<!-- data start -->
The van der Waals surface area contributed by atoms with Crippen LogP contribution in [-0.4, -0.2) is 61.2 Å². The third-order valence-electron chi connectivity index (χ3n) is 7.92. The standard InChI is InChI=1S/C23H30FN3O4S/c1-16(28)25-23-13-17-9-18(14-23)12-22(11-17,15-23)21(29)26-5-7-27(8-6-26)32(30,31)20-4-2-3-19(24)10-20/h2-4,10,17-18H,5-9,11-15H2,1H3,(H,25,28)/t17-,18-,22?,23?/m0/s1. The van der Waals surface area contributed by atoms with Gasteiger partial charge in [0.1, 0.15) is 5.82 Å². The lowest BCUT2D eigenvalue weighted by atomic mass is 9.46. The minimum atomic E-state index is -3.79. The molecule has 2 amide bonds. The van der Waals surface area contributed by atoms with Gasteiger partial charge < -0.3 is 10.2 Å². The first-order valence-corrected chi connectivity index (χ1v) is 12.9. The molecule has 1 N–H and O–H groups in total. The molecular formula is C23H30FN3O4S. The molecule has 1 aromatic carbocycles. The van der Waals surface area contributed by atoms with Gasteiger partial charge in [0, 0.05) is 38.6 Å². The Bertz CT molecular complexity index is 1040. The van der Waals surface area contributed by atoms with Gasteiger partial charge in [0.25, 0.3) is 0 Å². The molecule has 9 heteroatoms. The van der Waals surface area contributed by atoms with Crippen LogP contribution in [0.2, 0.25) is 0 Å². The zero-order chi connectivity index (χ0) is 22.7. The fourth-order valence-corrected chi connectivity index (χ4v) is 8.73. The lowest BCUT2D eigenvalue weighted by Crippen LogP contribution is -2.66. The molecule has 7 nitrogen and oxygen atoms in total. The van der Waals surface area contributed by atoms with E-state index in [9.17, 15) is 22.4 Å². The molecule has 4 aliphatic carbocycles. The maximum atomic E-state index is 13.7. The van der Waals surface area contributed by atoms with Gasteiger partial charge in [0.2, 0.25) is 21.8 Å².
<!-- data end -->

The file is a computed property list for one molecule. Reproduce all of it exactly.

The van der Waals surface area contributed by atoms with Crippen LogP contribution in [-0.4, -0.2) is 61.2 Å². The third-order valence-electron chi connectivity index (χ3n) is 7.92. The standard InChI is InChI=1S/C23H30FN3O4S/c1-16(28)25-23-13-17-9-18(14-23)12-22(11-17,15-23)21(29)26-5-7-27(8-6-26)32(30,31)20-4-2-3-19(24)10-20/h2-4,10,17-18H,5-9,11-15H2,1H3,(H,25,28)/t17-,18-,22?,23?/m0/s1. The van der Waals surface area contributed by atoms with Gasteiger partial charge in [0.1, 0.15) is 5.82 Å². The lowest BCUT2D eigenvalue weighted by atomic mass is 9.46. The minimum atomic E-state index is -3.79. The molecule has 2 amide bonds. The van der Waals surface area contributed by atoms with Gasteiger partial charge < -0.3 is 10.2 Å². The first-order valence-corrected chi connectivity index (χ1v) is 12.9. The molecule has 1 N–H and O–H groups in total. The molecular formula is C23H30FN3O4S. The molecule has 1 aromatic carbocycles. The van der Waals surface area contributed by atoms with Gasteiger partial charge in [0, 0.05) is 38.6 Å². The Bertz CT molecular complexity index is 1040. The van der Waals surface area contributed by atoms with Gasteiger partial charge in [0.25, 0.3) is 0 Å². The molecule has 9 heteroatoms. The van der Waals surface area contributed by atoms with Crippen LogP contribution in [0.2, 0.25) is 0 Å². The zero-order chi connectivity index (χ0) is 22.7. The fourth-order valence-corrected chi connectivity index (χ4v) is 8.73. The lowest BCUT2D eigenvalue weighted by Crippen LogP contribution is -2.66. The molecule has 7 nitrogen and oxygen atoms in total. The van der Waals surface area contributed by atoms with E-state index in [9.17, 15) is 22.4 Å². The molecule has 4 aliphatic carbocycles. The maximum atomic E-state index is 13.7. The van der Waals surface area contributed by atoms with Gasteiger partial charge in [0.2, 0.25) is 21.8 Å².